Imagine if RCMP blocked off the entrance to your neighbourhood.
They set up a checkpoint, citing concerns about public safety. It goes on for weeks. Police officers bar people from entering the neighbourhood — journalists, people who live there, people bringing essential supplies, their lawyers — using rules that seem to change from day to day.
That’s the situation Wet’suwet’en people have been in since the RCMP set up a checkpoint along the forest service road that leads to their northern British Columbia territory, said Harsha Walia, the executive director of the B.C. Civil Liberties Association (BCCLA). The police blockade, set up on January 13, is the latest re-escalation of a long-standing battle over the construction of the Coastal GasLink pipeline, which would run through unceded Wet’suwet’en territory over the objections of the nation’s hereditary chiefs.
“The Wet’suwet’en understandably feel under siege,” Walia said at a press conference Thursday, calling for a public interest investigation into the RCMP’s conduct.
In a letter dated Wednesday, the BCCLA, Wet’suwet’en hereditary chiefs and the Union of B.C. Indian Chiefs asked the Civilian Review and Complaints Commission — an independent arm’s-length agency that investigates complaints against the RCMP — to open a special investigation into the mounties’ conduct on Wet’suwet’en territory. The chair of the commission, Michelaine Lahaie, can decide to open such a probe at her discretion rather than investigating a citizen complaint through the commission’s usual process.
The BCCLA said the RCMP’s blockade is both arbitrary and illegal, citing sections of the Canadian Charter of Rights and Freedoms that protect freedom of the press, freedom of assembly, freedom of association and Indigenous land rights. The checkpoint is also a violation of Inuk Nu'at'en (Wet’suwet’en law), the letter says. The RCMP initially said the roadblock was meant to monitor who was going in and out of the remote area for safety reasons, citing fallen trees and harsh weather.
“Our freedom is restricted,” said Dini’ze Na’moks, a Wet’suwet’en hereditary chief of the Tsayu Clan who is also known as John Ridsdale. “That is unlawful, it’s uncalled for … it’s well-documented.”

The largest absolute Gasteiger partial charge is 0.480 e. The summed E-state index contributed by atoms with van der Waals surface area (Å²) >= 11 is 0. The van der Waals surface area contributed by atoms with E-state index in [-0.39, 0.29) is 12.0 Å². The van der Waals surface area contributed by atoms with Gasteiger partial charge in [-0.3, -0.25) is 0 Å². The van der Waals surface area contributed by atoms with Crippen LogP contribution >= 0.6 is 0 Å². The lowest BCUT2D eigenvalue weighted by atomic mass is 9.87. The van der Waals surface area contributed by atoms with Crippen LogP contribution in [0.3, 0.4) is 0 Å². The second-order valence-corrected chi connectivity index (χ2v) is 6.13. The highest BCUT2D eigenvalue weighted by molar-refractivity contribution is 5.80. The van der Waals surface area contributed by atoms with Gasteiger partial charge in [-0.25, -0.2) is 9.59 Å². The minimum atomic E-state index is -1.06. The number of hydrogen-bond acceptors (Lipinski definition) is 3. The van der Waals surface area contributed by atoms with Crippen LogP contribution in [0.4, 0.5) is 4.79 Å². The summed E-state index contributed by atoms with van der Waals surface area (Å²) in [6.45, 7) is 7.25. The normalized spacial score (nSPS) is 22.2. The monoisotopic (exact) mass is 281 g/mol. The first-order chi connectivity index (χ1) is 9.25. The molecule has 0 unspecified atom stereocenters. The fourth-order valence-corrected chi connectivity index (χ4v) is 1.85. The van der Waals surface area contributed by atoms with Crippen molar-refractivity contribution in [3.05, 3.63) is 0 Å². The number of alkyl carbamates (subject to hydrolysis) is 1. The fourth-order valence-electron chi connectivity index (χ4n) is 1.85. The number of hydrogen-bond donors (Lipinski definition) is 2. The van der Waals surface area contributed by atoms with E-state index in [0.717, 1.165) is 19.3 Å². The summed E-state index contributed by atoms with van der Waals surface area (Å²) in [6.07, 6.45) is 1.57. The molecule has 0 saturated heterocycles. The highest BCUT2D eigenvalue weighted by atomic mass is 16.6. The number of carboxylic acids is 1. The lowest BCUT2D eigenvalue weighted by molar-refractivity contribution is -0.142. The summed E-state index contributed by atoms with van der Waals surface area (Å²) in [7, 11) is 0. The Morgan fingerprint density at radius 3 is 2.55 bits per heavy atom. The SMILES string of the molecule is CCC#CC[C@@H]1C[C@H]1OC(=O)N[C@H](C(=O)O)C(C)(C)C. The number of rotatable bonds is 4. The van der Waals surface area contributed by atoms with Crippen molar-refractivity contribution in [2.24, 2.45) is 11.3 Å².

The situation made international headlines last year when heavily armed RCMP officers stormed a Wet’suwet’en checkpoint along the road and violently arrested 14 people. Police had been prepared to use lethal force in “sterilizing the site” and instructed officers to “use as much violence… as you want,” the Guardian reported in December.
Concerned about safety in the aftermath of the raid, the Wet’suwet’en hereditary chiefs agreed to let Coastal GasLink onto the land. But tensions simmered and began rising again on Dec. 31, when a B.C Supreme Court judge extended an injunction to force out Wet’suwet’en people living at three camps there and to allow construction on the Coastal GasLink pipeline to continue. The company that owns the project, TC Energy (formerly known as TransCanada), halted its work a few days later when Wet’suwet’en hereditary chiefs sent them an “eviction notice.”
Imagine that the police are blocking the entrance to your neighbourhood. That’s the situation Wet’suwet’en people have been in since the RCMP set up a ‘checkpoint’ along the road leading to their territory in northern B.C., said the @bccla. #bcpoli
The RCMP have said the checkpoint is an attempt to protect public safety, citing fallen trees along the road and difficult weather conditions, but have also said the blockade does not amount to an “exclusion zone” where entry would be restricted. The mounties also say they aren’t yet enforcing the injunction.
The BCCLA, however, said the RCMP don’t have the authority to operate the checkpoint, even with the powers granted by the injunction.
The checkpoint is essentially acting as an exclusion zone, the group said: it has documented eight cases where people who should have been allowed into Wet’suwet’en lands according to the RCMP’s public criteria were denied entry. In one case, the BCCLA alleged, an RCMP officer even told someone they weren’t allowed in because “this is an exclusion zone.”
The eight cases include the accounts of two people who already filed individual complaints against the RCMP earlier this month (at the time, the RCMP said the pair were denied entry due to a miscommunication).
The complaints commission confirmed Thursday that Lahaie is reviewing the BCCLA’s letter and is aware of the Wet’suwet’en people's situation. The commission usually responds directly to the complainant in such cases, but will issue a public statement if Lahaie opens a public interest investigation.